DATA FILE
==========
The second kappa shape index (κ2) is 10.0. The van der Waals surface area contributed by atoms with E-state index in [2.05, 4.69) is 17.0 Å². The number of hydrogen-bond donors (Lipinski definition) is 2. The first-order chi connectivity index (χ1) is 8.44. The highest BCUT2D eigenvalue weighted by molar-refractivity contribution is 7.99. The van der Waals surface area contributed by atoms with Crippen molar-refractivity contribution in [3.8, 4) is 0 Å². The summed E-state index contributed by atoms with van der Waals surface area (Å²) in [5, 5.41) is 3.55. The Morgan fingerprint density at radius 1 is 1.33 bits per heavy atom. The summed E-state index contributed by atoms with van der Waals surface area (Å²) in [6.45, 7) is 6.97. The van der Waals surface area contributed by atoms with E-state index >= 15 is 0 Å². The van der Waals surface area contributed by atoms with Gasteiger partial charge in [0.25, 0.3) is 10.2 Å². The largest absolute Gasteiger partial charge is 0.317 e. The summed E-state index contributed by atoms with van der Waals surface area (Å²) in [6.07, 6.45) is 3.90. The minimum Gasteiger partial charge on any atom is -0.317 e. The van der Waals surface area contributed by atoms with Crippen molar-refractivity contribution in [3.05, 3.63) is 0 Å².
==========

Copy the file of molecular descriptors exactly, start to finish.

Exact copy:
The second kappa shape index (κ2) is 10.0. The van der Waals surface area contributed by atoms with E-state index in [2.05, 4.69) is 17.0 Å². The number of hydrogen-bond donors (Lipinski definition) is 2. The first-order chi connectivity index (χ1) is 8.44. The highest BCUT2D eigenvalue weighted by molar-refractivity contribution is 7.99. The van der Waals surface area contributed by atoms with Crippen molar-refractivity contribution in [3.8, 4) is 0 Å². The summed E-state index contributed by atoms with van der Waals surface area (Å²) in [5, 5.41) is 3.55. The Morgan fingerprint density at radius 1 is 1.33 bits per heavy atom. The summed E-state index contributed by atoms with van der Waals surface area (Å²) in [6.45, 7) is 6.97. The van der Waals surface area contributed by atoms with E-state index >= 15 is 0 Å². The van der Waals surface area contributed by atoms with Gasteiger partial charge in [0.25, 0.3) is 10.2 Å². The largest absolute Gasteiger partial charge is 0.317 e. The summed E-state index contributed by atoms with van der Waals surface area (Å²) in [6.07, 6.45) is 3.90. The minimum Gasteiger partial charge on any atom is -0.317 e. The van der Waals surface area contributed by atoms with Crippen molar-refractivity contribution in [3.05, 3.63) is 0 Å².